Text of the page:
4. Neha Satak
The 36-year-old Indian engineer with cropped hair and a ready smile is challenging the giants of the private space industry, promising something Musk and Bezos can’t offer yet. Her startup, Astrome, is building satellite transponders that have 11 times more capacity than traditional transponders and could revolutionize internet access in remote parts of the world. Her firm is also an example of a broader trend: Companies interested in space services can increasingly outsource their needs to startups like Astrome without worrying about building satellites or components on their own.
Space isn’t just the domain of Cold War–era powers anymore. Lower costs are making it easier for African countries and companies to launch their satellites, and Cape Town–based Ndaba is right on trend. She’s the co-founder of Astrofica Technologies, a fully Black-owned South African satellite manufacturer that’s serving the growing African demand for access to space. Space has been Ndaba’s calling since she saw a photo of a rocket engine in a textbook given to her by her grandmother. A generation from now, South African students might well find Ndaba’s photo in their textbooks.
next space hubs
1. It’s Time for Africa
Alongside private players like Ndaba, African governments are recognizing that the growing demand for space-based services means that they need to dive into a world they’ve mostly just observed from afar. Last year, African nations declared Egypt the hub for a continental African Space Agency approved by the African Union in 2017. The move comes at a time when African nations are increasingly planning satellites of their own. Experts estimate that by 2024, at least 19 of them will have sent an orbiter into space, up from 11 in 2020.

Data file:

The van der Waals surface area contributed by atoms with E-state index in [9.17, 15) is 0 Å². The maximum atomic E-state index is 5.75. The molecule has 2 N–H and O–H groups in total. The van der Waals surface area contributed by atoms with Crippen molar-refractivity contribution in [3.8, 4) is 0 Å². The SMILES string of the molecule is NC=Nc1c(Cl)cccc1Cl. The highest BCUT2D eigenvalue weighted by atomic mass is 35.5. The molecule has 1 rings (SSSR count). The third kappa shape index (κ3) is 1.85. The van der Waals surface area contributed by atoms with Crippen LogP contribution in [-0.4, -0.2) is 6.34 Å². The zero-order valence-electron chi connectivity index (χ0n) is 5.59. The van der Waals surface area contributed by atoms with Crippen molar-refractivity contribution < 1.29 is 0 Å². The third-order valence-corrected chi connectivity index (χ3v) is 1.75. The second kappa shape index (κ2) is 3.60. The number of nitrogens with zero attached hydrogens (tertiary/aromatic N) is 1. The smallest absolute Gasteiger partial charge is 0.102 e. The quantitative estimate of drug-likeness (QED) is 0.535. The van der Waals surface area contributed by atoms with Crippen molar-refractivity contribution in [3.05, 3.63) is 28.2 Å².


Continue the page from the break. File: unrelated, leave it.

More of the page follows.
2. … and Latin America
The region’s countries know they don’t individually possess the resources to emerge as a major space power. So in October, they banded together to launch the Latin American and Caribbean Space Agency (abbreviated in Spanish to ALCE). Mexico and Argentina are driving the initiative. Bolivia, Ecuador, Colombia, Paraguay, Peru and El Salvador are on board too. The past year has exposed the limitations, even in a globalized world, of depending on supply chains you can’t control and other nations that might withdraw into a shell of narrow nationalism amid crises. Latin America doesn’t want its space ambitions caught in that vortex.
3. Atlantic Outpost
When Hurricane Dorian hit South Carolina in 2019, help came from Portugal, where a startup used satellite imagery to help American counties understand how to better prepare for the future. Portugal launched its space agency in 2019 and is building a spaceport on the Azores Islands in the Atlantic Ocean, racing to tap into a growing market for small satellite launches. And beyond Portugal, small rocket operators like bluShift Aerospace are building technologies that could make launching things into space much easier and more accessible.
Luxembourg is best known as a European tax haven and banking hub. Yet the country recognizes that this show won’t go on forever, which is why it’s diversifying its economy into space. It is aggressively attracting foreign space companies to base themselves in the tiny country and has become a major player in international space politics, pushing for special regulations around mining beyond our own planet.